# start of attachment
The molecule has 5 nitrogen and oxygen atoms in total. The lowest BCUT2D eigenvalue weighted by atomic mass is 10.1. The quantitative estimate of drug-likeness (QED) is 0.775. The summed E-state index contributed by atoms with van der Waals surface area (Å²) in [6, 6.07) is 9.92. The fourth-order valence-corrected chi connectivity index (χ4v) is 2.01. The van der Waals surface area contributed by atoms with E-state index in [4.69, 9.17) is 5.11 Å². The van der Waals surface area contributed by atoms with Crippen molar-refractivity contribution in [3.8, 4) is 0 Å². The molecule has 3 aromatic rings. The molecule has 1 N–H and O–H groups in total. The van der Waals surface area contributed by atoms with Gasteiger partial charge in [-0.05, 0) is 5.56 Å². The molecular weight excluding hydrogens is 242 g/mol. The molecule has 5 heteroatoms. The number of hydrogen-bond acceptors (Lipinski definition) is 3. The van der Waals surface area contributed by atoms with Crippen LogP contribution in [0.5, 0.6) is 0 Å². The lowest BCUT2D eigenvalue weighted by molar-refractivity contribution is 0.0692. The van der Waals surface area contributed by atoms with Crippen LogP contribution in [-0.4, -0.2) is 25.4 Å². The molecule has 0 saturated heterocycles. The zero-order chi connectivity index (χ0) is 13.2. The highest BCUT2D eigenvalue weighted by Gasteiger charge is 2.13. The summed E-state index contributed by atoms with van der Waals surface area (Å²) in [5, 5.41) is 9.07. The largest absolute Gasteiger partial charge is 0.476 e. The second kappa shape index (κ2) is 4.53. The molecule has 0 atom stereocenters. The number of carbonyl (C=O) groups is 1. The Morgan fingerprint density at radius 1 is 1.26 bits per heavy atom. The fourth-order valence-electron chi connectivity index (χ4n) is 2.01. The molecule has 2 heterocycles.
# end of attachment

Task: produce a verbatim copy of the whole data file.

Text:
The molecule has 5 nitrogen and oxygen atoms in total. The lowest BCUT2D eigenvalue weighted by atomic mass is 10.1. The quantitative estimate of drug-likeness (QED) is 0.775. The summed E-state index contributed by atoms with van der Waals surface area (Å²) in [6, 6.07) is 9.92. The fourth-order valence-corrected chi connectivity index (χ4v) is 2.01. The van der Waals surface area contributed by atoms with E-state index in [4.69, 9.17) is 5.11 Å². The van der Waals surface area contributed by atoms with Crippen molar-refractivity contribution in [3.8, 4) is 0 Å². The molecule has 3 aromatic rings. The molecule has 1 N–H and O–H groups in total. The van der Waals surface area contributed by atoms with Gasteiger partial charge in [-0.05, 0) is 5.56 Å². The molecular weight excluding hydrogens is 242 g/mol. The molecule has 5 heteroatoms. The number of hydrogen-bond acceptors (Lipinski definition) is 3. The van der Waals surface area contributed by atoms with Crippen LogP contribution in [0.5, 0.6) is 0 Å². The lowest BCUT2D eigenvalue weighted by molar-refractivity contribution is 0.0692. The van der Waals surface area contributed by atoms with Crippen LogP contribution in [-0.4, -0.2) is 25.4 Å². The molecule has 0 saturated heterocycles. The zero-order chi connectivity index (χ0) is 13.2. The highest BCUT2D eigenvalue weighted by Gasteiger charge is 2.13. The summed E-state index contributed by atoms with van der Waals surface area (Å²) in [5, 5.41) is 9.07. The largest absolute Gasteiger partial charge is 0.476 e. The second kappa shape index (κ2) is 4.53. The molecule has 0 atom stereocenters. The number of carbonyl (C=O) groups is 1. The Morgan fingerprint density at radius 1 is 1.26 bits per heavy atom. The fourth-order valence-electron chi connectivity index (χ4n) is 2.01. The molecule has 2 heterocycles.